The new Norris was built to reestablish natural rivalries.  We've all lived with Detroit in the West so long, it probably seems normal.  But if you drive due south from Detroit across the Ambassador Bridge, you end up in Windsor, Ontario.  Historically, Detroit as a hockey town was more closely aligned with Toronto than Chicago.  And Toronto-Buffalo-Boston-Montreal-Ottawa are such a good set of natural rivalries, they can't be broken apart.

I also made sure to leave an opening in the Norris for a new team.  Whether it's Quebec City or a team near Toronto, when the NHL next expands, I expect it to add a team in the Northeast.

Campbell Conference

There simply has to be a far west division.  It's the only way to make travel make sense.  So there's not much to be said about the new Patrick.  The Battle of Alberta is perhaps the best rivalry in hockey, and it's preserved, but it's hard to come up with a realignment that doesn't preserve that rivalry. Likewise the California rivalries.

The new Smythe is born from my belief that (1) Nashville-Carolina-Dallas and (2) Chicago-Winnipeg-Minnesota-St. Louis are each natural rivalries that need to happen.  Today, the southern teams aren't just in different divisions -- they're in different conferences.  And the same goes for the Midwestern teams, at least as long as Winnipeg is in the Eastern Conference. The easiest way to build these natural rivalries is to put them together in one division.  Sure, it's odd to have Carolina and Winnipeg in the same division, but one Eastern team needs to be in the West to make the numbers work out.  Putting Carolina with its natural cultural rivals Nashville and Dallas should make the extra travel worth it.  The other options are Detroit or Columbus, and there's no good reason to put either of them in the Campbell.  So sure, Vancouver and Carolina are in the same conference.  But there's a real benefit in terms of rivalries, and Carolina just isn't that much further than Detroit or Columbus would be.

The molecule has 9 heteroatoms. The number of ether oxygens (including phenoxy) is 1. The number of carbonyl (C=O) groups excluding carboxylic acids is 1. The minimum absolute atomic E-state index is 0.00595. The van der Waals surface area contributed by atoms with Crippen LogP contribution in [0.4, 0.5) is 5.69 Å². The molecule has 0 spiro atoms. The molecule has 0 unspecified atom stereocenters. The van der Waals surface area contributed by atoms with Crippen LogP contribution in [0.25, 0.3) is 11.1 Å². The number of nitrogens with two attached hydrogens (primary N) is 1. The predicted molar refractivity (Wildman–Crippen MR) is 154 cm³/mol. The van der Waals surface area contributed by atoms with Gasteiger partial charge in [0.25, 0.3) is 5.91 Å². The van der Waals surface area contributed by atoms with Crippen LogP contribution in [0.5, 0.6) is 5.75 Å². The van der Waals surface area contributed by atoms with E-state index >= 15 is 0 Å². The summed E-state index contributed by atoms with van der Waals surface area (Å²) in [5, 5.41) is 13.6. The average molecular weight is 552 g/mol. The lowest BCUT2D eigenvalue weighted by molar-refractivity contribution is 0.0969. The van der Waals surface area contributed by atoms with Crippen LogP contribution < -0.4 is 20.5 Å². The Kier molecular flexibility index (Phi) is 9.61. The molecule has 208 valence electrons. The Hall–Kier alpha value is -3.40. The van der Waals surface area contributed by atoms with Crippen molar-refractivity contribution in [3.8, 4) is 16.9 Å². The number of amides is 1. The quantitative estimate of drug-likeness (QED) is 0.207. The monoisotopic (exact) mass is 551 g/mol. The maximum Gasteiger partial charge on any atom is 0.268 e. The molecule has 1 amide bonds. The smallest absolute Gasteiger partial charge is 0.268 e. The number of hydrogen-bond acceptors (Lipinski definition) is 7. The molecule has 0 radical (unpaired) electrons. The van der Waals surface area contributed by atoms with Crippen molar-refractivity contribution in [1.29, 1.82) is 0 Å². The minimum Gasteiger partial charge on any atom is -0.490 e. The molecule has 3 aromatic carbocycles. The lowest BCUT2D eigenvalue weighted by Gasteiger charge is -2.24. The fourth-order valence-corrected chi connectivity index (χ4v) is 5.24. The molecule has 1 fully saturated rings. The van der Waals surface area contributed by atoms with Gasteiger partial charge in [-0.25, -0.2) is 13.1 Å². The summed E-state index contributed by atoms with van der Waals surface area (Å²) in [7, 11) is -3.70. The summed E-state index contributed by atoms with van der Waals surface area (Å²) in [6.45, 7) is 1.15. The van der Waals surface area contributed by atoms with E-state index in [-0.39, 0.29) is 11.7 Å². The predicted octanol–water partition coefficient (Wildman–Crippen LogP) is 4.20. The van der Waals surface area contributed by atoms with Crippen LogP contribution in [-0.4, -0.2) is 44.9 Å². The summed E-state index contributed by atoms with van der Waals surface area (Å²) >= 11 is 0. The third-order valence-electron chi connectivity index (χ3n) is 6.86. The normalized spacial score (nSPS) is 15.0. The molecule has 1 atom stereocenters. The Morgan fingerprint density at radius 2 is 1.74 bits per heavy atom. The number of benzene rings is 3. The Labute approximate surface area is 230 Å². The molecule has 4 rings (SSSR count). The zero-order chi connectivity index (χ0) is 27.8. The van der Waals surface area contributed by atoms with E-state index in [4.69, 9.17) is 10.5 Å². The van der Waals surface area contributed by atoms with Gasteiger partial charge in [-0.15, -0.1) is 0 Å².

Colorado is a swing team, and could fit in either the Patrick or the Smythe.  If the next team added to the Campbell conference is in Kansas City, then Colorado shifts to the Patrick.  If it's in Vegas or the Pacific Northwest, then Colorado stays in the Smythe.

* * *

So there you have it.  Lots of folks are trying their hardest to work out a way to group Detroit and Columbus with their natural rivals in the east.  Folks are even talking about having unbalanced conferences, one with 16 teams and the other with 14.  Apart from the competitive issues that raises, I think that's a terrible idea because the next expansion is likely to include one team in the east and another in the west.  I realize it's unconventional to put Carolina in the "western" conference, but once you see how it makes everything else work out, I think it is worth it.

If this FanPost is written by someone other than one of the blog's editors, the opinions expressed in it do not necessarily reflect those of this blog or SB Nation.